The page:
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See detailIncreased mortality and aggravation of heart failure in estrogen receptor-beta knockout mice after myocardial infarction.
Pelzer, Theo; Loza, Paula-Anahi Arias; Hu, Kai et al

in Circulation (2005), 111(12), 1492-8

BACKGROUND: Lower mortality rates among women with chronic heart failure than among men may depend in part on the action of female sex hormones, especially estrogens. The biological effects of estrogens ... [more ▼]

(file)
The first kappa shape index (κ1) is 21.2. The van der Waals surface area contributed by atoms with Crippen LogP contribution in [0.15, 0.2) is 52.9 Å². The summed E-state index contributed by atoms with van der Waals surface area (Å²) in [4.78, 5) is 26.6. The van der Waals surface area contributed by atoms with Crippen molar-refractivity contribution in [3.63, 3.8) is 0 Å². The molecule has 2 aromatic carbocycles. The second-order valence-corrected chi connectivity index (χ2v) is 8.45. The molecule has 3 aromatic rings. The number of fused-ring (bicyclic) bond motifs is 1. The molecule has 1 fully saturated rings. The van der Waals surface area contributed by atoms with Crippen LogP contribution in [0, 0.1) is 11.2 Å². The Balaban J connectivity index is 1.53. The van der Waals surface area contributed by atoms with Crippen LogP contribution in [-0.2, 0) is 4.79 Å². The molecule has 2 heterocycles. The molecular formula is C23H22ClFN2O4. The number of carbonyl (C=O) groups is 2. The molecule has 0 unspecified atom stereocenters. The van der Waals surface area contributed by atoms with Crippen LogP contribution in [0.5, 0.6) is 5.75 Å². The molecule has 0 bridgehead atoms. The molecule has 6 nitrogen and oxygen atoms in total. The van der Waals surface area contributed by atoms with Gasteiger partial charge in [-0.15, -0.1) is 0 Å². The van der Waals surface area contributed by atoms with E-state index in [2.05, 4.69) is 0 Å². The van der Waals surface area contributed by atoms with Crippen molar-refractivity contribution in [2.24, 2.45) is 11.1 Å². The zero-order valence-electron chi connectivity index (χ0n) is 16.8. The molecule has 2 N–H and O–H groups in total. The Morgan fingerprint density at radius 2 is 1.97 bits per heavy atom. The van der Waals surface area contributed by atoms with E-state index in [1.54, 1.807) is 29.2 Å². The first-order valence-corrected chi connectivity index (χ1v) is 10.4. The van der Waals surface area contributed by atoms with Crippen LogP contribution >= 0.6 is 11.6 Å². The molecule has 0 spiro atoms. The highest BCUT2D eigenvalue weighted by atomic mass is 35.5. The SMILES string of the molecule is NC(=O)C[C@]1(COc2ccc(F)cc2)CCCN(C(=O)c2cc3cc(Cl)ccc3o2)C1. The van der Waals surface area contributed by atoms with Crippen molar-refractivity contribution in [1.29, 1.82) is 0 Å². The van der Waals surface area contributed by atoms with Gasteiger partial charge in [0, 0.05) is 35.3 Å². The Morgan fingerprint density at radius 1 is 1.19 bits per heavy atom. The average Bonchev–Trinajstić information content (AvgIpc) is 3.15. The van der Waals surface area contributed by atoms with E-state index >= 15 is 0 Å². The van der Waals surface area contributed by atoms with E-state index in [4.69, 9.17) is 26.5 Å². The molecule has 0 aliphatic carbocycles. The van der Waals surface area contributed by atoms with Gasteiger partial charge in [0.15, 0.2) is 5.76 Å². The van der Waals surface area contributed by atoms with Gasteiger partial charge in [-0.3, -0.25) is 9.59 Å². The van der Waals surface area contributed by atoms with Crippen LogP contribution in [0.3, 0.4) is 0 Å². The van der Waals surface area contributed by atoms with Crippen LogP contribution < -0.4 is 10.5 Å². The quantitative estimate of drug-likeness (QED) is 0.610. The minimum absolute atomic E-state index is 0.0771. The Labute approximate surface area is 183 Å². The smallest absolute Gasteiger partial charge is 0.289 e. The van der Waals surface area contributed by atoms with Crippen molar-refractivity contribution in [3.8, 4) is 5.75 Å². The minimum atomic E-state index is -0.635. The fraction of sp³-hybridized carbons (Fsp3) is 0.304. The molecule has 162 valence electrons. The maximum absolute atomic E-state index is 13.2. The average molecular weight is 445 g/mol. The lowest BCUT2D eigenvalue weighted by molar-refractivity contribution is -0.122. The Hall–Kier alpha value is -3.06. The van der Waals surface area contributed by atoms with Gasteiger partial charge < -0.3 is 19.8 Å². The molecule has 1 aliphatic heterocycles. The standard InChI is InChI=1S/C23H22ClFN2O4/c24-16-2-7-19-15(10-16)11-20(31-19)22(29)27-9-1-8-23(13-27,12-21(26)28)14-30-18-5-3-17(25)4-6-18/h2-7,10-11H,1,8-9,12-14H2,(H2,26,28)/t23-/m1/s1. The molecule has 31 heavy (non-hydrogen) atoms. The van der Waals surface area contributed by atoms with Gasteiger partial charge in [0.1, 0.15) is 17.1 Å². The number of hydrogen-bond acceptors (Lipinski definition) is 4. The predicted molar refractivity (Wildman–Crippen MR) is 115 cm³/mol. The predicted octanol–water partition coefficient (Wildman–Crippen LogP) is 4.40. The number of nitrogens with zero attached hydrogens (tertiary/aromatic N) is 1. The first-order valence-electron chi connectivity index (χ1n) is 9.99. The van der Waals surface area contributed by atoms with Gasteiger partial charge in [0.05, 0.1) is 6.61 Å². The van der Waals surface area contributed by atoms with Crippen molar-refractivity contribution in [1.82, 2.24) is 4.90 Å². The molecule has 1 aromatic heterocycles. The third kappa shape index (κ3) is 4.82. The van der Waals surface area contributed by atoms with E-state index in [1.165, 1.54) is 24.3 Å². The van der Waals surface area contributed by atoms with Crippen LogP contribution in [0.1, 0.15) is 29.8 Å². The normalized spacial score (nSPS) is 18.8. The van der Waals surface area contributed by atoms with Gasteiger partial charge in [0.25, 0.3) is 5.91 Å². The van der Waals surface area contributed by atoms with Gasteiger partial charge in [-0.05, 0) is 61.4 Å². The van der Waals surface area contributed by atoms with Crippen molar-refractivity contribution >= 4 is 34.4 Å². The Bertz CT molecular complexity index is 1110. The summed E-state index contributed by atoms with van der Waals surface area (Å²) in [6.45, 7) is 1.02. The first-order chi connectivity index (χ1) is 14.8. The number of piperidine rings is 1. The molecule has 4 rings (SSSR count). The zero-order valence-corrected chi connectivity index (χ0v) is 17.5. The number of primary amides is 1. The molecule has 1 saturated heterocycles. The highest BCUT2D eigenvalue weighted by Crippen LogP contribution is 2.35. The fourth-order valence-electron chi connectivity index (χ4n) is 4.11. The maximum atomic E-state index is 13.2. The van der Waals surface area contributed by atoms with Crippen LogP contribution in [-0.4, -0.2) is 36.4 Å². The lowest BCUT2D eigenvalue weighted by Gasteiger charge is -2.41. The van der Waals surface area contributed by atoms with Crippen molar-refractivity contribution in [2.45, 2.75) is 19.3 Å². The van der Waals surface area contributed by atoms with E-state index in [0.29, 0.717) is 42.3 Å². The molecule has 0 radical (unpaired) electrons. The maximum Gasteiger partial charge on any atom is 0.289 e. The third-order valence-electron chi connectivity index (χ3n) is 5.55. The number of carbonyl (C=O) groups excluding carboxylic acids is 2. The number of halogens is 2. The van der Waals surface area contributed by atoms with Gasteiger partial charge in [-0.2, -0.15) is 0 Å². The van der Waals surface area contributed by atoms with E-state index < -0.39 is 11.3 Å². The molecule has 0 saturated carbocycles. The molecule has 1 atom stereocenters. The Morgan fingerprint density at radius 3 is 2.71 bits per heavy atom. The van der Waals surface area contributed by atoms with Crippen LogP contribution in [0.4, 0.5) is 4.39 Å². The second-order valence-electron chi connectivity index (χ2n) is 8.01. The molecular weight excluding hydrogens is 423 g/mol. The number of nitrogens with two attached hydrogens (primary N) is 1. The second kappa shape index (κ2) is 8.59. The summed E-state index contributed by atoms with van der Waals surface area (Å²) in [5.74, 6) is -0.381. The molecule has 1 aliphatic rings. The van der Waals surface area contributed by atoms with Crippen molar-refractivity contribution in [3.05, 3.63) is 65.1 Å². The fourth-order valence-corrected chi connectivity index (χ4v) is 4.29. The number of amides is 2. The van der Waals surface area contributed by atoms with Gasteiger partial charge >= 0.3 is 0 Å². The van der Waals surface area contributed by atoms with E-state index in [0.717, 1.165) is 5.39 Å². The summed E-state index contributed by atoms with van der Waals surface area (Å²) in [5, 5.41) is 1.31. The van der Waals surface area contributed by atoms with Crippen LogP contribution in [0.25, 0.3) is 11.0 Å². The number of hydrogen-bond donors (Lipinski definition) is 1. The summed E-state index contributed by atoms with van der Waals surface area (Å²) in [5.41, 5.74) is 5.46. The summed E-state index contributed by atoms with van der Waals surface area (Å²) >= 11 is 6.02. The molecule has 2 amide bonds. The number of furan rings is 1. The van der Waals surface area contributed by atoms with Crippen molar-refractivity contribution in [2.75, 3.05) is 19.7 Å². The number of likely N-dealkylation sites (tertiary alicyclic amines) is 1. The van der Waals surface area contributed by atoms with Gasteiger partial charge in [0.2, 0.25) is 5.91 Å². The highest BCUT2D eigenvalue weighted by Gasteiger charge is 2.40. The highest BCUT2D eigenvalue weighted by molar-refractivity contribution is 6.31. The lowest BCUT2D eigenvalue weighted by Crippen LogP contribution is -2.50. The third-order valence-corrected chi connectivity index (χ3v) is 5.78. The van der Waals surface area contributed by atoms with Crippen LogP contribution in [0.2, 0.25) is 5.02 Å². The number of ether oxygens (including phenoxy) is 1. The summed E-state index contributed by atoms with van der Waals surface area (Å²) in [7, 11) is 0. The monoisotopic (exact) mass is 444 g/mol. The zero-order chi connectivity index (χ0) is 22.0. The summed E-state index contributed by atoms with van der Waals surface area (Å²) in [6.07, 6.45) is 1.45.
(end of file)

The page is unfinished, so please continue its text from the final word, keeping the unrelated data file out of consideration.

BACKGROUND: Lower mortality rates among women with chronic heart failure than among men may depend in part on the action of female sex hormones, especially estrogens. The biological effects of estrogens are mediated by 2 distinct estrogen receptor (ER) subtypes (ERalpha and ERbeta). The present study was undertaken to determine the role of ERbeta in the development of chronic heart failure after experimental myocardial infarction (MI). METHODS AND RESULTS: Female ERbeta null mice (BERKO(Chapel Hill)) and wild-type littermates (WT) were ovariectomized, given 17beta-estradiol, and subjected to chronic anterior MI (MI; BERKO n=31, WT n=30) or sham operation (sham; BERKO n=14, WT n=14). At 8 weeks after MI, both genotypes revealed left ventricular remodeling and impaired contractile function at similar average infarct size (BERKO-MI 32.9+/-5% versus WT-MI 33.0+/-4%); however, BERKO mice showed increased mortality (BERKO-MI 42% versus WT-MI 23%), increased body weight and fluid retention (P<0.01), higher ventricular pro-ANP expression (BERKO-MI 27.9-fold versus sham, WT-MI 5.2-fold versus sham; BERKO-MI versus WT-MI P<0.001), higher atrial natriuretic peptide serum levels, and increased phospholamban expression (P<0.05) compared with WT mice. CONCLUSIONS: Systemic deletion of ERbeta in female mice increases mortality, aggravates clinical and biochemical markers of heart failure, and contributes to impaired expression of Ca(2+)-handling proteins in chronic heart failure after MI. Further studies are required to delineate the relative importance of cardiac and vascular effects of ERbeta and the role of ERalpha in the development of heart failure. [less ▲]

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